Syed Salman Ashraf
Syed Salman Ashraf
Department of Chemistry
PO Box 127788, Abu Dhabi, UAE
+971 (0)2 501 8483
Salman received his BS (1988) and MS (1991) in Biochemistry from Iowa State University and a doctorate from North Carolina State University in 1999. He has worked in biotech companies in Toronto (Canada) and North Carolina (US) for over 6 years in the areas of drug discovery, molecular biology and protein purification, as well as high-throughput screening. He also has over 15 years of experience in academia as a research-active faculty member in the area of chemistry and biochemistry. Prior to joining Khalifa University, he was a Professor of Biochemistry at UAE University in Al Ain. His current research interests are in the areas of environmental remediation, applied biotechnology, and protein structure and function. He has strong research interests in exploiting novel bacterial isolates as well as peroxidase enzymes for the degradation and detoxification of emerging environmental pollutants. He also has a long-standing interest in exploring effective pedagogical approaches that incorporate some elements of his research into teaching of classes and labs. He has been an editorial board member of Wiley’s Biochemistry and Molecular Biology Education since 2013.
- 1988 BS in Biochemistry Iowa State University
- 1991 MS in Biochemistry Iowa State University
- 1999 PhD in Biochemistry North Carolina State University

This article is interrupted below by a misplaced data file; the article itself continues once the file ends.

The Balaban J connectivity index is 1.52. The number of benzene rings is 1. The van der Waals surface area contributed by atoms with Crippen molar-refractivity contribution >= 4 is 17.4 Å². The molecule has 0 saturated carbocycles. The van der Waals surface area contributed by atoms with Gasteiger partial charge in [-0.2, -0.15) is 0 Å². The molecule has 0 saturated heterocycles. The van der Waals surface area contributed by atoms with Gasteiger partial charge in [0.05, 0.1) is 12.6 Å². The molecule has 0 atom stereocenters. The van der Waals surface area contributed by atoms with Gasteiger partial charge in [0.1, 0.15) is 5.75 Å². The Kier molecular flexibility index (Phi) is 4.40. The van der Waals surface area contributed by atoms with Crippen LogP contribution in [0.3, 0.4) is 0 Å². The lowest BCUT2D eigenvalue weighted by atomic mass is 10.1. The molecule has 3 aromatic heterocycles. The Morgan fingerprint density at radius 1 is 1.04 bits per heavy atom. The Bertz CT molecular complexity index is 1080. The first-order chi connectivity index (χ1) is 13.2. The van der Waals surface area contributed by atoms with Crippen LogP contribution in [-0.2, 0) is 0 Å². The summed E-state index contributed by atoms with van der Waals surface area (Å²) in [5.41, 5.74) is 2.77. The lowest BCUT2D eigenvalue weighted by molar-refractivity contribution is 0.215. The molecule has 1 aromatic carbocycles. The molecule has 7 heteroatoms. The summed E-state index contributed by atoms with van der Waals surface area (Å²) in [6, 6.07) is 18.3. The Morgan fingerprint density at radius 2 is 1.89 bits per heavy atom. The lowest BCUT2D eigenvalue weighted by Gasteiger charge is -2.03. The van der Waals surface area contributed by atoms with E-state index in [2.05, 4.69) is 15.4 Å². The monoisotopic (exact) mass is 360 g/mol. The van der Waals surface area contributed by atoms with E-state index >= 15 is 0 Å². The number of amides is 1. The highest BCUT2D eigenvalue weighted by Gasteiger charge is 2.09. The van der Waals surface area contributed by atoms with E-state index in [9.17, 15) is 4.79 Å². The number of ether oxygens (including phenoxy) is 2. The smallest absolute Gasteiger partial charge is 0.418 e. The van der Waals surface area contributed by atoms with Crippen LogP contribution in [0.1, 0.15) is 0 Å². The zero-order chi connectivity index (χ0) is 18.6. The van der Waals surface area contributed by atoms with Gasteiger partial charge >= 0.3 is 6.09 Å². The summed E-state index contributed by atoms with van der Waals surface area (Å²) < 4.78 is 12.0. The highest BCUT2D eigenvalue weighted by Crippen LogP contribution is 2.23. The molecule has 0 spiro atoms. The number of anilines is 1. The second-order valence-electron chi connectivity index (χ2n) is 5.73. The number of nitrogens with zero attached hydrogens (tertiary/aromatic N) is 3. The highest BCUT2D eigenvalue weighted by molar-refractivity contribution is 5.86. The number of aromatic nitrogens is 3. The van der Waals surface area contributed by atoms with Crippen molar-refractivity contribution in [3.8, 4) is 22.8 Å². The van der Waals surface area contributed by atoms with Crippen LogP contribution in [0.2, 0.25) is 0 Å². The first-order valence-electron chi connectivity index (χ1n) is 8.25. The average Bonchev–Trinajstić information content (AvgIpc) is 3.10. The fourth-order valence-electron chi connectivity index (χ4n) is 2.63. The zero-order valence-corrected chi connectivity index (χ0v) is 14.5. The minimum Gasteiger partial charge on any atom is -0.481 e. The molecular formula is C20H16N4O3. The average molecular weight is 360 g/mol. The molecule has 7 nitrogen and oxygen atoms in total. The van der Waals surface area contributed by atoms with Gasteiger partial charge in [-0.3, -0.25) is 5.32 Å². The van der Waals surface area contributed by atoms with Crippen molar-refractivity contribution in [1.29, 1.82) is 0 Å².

- General Chemistry
I have a strong interest in applied biochemistry and protecting our environment and so my laboratory deals with finding novel and effective biotechnological approaches for remediation of environmental (organic) pollutants in wastewater. In this regard, we have been using various aspects of ‘Advanced Oxidation Processes’ (AOP) as well as enzyme and microbial approaches to degrade various classes of organic pollutants. In addition to assessing the effectiveness of various remediation approaches, we have been using various analytical approaches (HPLC, LC/MS, and GC/MS) to study mechanistic pathways how these organic pollutants are broken down. Additionally, we have successfully isolated novel bacterial strains that can efficiently degrade various classes of these organic model compounds. More recently, we are focused on using molecular biology approaches to genetically engineer new types of peroxidases and immobilize them on novel surfaces for effective bioremediation.
Keywords: Applied Biotechnology, Environmental biochemistry, Enzyme engineering, Protein folding/structure & function, Natural products, Cancer biology, Effective Pedagogy
A list of publications can be found at:
Google Scholar: https://scholar.google.ae/citations?hl=en&user=-OFcb5YAAAAJ&view